When fiber optic cable came on the telecommunications scene, they were actually not a new technology. Glass has been drawn into fiber for centuries, and for almost two centuries science has been aware that light does not have to travel in a straight line, but could be bent. Using this technology, Alexander Graham Bell actually patented an optical phone system in 1880, but, because the telephone was much easier for mass adoption, given technological capabilities at that time. For the next several decades, scientists continued to focus on this relationship between glass and bending light.
By the 1950s, several scientists were working with concept of using fiber bundles to transmit information. By 1970, inventors were focusing on making optic fibers, and by 1973, Bell Laboratories here in New Jersey had developed a process that would produce ultra-transparent glass that could be mass produced to create low-loss optical fiber. Though there have been improvements to this process, it remains the standard for fiber-optic manufacturing.
Fiber Optic Cabling for New Jersey
They are ideal for high-speed data connections over short distances, as well as transmission over extremely long distances.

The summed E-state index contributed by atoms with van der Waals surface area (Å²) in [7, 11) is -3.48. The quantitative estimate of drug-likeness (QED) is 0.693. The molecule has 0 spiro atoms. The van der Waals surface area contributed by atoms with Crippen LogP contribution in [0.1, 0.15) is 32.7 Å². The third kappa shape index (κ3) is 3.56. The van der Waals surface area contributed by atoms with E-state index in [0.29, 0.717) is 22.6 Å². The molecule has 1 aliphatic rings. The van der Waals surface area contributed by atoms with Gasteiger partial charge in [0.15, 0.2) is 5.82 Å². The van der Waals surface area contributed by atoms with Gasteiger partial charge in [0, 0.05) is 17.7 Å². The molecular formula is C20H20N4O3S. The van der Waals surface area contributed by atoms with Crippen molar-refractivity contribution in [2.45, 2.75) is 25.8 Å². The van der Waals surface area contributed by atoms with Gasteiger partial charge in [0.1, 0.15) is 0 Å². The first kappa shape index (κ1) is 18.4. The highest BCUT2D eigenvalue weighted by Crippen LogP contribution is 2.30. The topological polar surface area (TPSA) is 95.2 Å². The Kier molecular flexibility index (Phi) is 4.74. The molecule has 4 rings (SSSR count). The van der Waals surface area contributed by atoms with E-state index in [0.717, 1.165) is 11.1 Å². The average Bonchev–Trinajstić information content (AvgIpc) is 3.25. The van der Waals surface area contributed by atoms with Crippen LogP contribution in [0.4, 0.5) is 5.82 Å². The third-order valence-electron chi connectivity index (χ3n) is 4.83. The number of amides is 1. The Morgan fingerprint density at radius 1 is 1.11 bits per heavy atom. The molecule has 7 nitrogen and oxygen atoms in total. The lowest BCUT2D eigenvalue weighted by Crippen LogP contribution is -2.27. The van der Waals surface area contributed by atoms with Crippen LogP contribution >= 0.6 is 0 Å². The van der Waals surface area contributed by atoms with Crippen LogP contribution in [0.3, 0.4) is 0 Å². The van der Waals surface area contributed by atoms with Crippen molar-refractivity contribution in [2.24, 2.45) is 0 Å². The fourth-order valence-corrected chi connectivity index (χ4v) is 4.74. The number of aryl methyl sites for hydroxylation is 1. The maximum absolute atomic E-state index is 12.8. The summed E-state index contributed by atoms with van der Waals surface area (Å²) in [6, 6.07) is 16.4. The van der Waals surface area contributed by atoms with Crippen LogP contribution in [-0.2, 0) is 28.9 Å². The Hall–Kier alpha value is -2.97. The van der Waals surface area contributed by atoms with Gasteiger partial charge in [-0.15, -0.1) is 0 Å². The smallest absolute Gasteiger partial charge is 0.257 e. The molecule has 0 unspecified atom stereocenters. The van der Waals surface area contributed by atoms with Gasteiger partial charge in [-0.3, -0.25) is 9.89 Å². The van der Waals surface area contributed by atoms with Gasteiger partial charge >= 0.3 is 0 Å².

By the late 1970s and early 1980s, fibers were being used to replace or expand the telephone communication infrastructure. Improvements to that system have included optical amplifiers built into the cable, which meant a system that could carry up to 100 times more information than if there were electronic amplifiers. That was a step towards the development to all-optic fiber cables. Today, fiber optic cables are a standard in almost all telephony applications, and can be used in a variety of applications, in fields as diverse as telecommunications, industrial, data storage, networking, medical, military, and broadcast.
For business cabling installations, there are several different fiber optic choices. All of these cables are similar to electrical cables, but in addition to wires, they use optical fibers to carry light. The type of fiber optic cable required depends on what applications you are using. They are ideal for high-speed data connections over short distances, as well as transmission over extremely long distances. Indoor applications usually feature an enclosed jacketed fiber, covered in lightweight plastic, and terminated at each end with an optical fiber connector that allows it to be easily connected and disconnected.
While fiber optic cable is capable of incredibly high speeds, it does have some inherent reliability and quality issues that may not make it the best choice in all applications. In addition to the initial fiber strength and its expected aging, whether or not to choose fiber optic cable must also look at the installation process because of the possibility of the stress on the fiber during that process.